We’ve been in Bangkok for three days, and it is dizzying here. During our first evening, wading through alleyways and streets of food stalls with Steve, I kept repeating, “I feel overwhelmed.” It’s been a while since we were in a Big City, and Bangkok is definitely that. It has soaring tall Sky Train subway systems, skyscrapers and giant, shiny square malls home to stores like Hermès and Miu Miu, and countless tiny streets and alleys through which people, cats, scooters, tuk-tuks, and cars race at every hour of day. And we kind of love it.
Today, near sunset, Steve and I stepped off the ferry at Haad Rin Harbor onto Koh Phangan, an island in southern Thailand, widely known as a backpacker haven and the home of the infamous Full Moon Party. We boarded a dusty blue truck (songthaew) with a few other travelers, and rode the dipping, screeching truck for almost half an hour over the hilly island before spilling onto Haad Yao in the northwest corner of the island where we were staying. Upon first impressions, Koh Phangan is gorgeous. Our songthaew took us over a dozen hills and valleys at breakneck pace, and at times, we could catch a glimpse of the sun setting over a glittering ocean. When we got into our room, the first thing we did was change into bathing suits and run down the road for the beach.
And it was endlessly gorgeous. Haad Yao is a long sandy beach that curves to face west, and we walked the length of it in the ankle-length water, savoring the sunset. The sun had just disappeared behind the low cloud cover on the horizon, but it lit up everything else. We kept looking up as we walked, as the sunset changed by the minute, tinting the delicate, thin clouds at first a dusty pink and lavender and then changing to saffron, orange, and red. I couldn’t get over how incredibly wide that sky was above us. I didn’t bring my camera because I deliberately wanted to absorb that first sunset, but even if I did, I wouldn’t have known where to begin taking pictures. I wished that I had a large enough lens to capture the entire horizon of the sunset, because you have to see the full spectrum of that sky, from the silhouette of tall palms against that muted blue all the way to the fiery red that underlined the horizon, to appreciate what an amazing view it was.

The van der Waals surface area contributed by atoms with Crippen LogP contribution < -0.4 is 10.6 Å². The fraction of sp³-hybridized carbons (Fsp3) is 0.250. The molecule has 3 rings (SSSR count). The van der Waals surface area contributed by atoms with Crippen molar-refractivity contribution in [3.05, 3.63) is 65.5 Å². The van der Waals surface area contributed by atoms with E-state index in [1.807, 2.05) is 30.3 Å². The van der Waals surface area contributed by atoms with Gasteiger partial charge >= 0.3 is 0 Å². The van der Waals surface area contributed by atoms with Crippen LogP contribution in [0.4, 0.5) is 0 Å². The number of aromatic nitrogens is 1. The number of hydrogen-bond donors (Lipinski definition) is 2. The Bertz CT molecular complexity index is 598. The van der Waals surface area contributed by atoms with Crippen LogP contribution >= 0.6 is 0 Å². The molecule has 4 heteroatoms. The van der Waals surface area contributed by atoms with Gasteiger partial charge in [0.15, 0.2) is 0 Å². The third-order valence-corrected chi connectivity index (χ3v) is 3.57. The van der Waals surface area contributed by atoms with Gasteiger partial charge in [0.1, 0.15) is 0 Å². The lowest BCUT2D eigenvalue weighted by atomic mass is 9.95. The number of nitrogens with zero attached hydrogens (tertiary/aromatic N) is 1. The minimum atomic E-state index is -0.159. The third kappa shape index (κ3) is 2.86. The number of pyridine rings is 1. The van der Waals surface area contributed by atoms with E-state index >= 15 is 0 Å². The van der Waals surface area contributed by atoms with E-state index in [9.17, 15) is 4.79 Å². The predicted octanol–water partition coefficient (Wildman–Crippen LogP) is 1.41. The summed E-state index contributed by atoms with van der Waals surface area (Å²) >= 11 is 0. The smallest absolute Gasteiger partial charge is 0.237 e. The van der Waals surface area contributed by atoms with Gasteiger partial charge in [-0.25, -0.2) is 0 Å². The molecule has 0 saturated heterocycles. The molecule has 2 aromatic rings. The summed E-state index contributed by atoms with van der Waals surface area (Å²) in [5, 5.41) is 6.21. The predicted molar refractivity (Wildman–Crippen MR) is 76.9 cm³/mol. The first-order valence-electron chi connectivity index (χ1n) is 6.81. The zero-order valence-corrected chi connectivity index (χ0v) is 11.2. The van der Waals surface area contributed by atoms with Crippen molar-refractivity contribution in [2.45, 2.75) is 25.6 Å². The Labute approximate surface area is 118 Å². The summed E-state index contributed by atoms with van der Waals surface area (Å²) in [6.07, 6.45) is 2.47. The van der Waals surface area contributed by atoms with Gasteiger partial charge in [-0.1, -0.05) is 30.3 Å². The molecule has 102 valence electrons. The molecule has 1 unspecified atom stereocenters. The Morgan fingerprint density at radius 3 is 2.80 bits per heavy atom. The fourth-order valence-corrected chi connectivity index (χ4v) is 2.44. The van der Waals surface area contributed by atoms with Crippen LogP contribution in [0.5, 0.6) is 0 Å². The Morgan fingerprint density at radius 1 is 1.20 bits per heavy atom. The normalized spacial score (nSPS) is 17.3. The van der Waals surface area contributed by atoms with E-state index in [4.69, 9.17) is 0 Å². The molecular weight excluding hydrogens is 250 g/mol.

I have spent the last week contemplating a pair of pants. These pants are just a length of colorful, soft fabric. The elastic waist is one-size-fits-all, and the pattern is complex but not elaborate. They are simply a pair of pants, but they bring to mind so much about our experience in Thailand and our travel thus far. But first, an overview of the first week in Chiang Mai that has sped past. So far, Steve and I have…
… watched a Muay Thai boxing fight
… visited a vast night bazaar full of clothing, bags, and food stalls
… sung karaoke (mostly Spice Girls) with a passel of fellow hostel guests
… undergone/ enjoyed an hour-long Thai massage
… watched a Thai ladyboy cabaret
… learned how to make massaman curry and hot and sour chicken soup at a Thai cooking class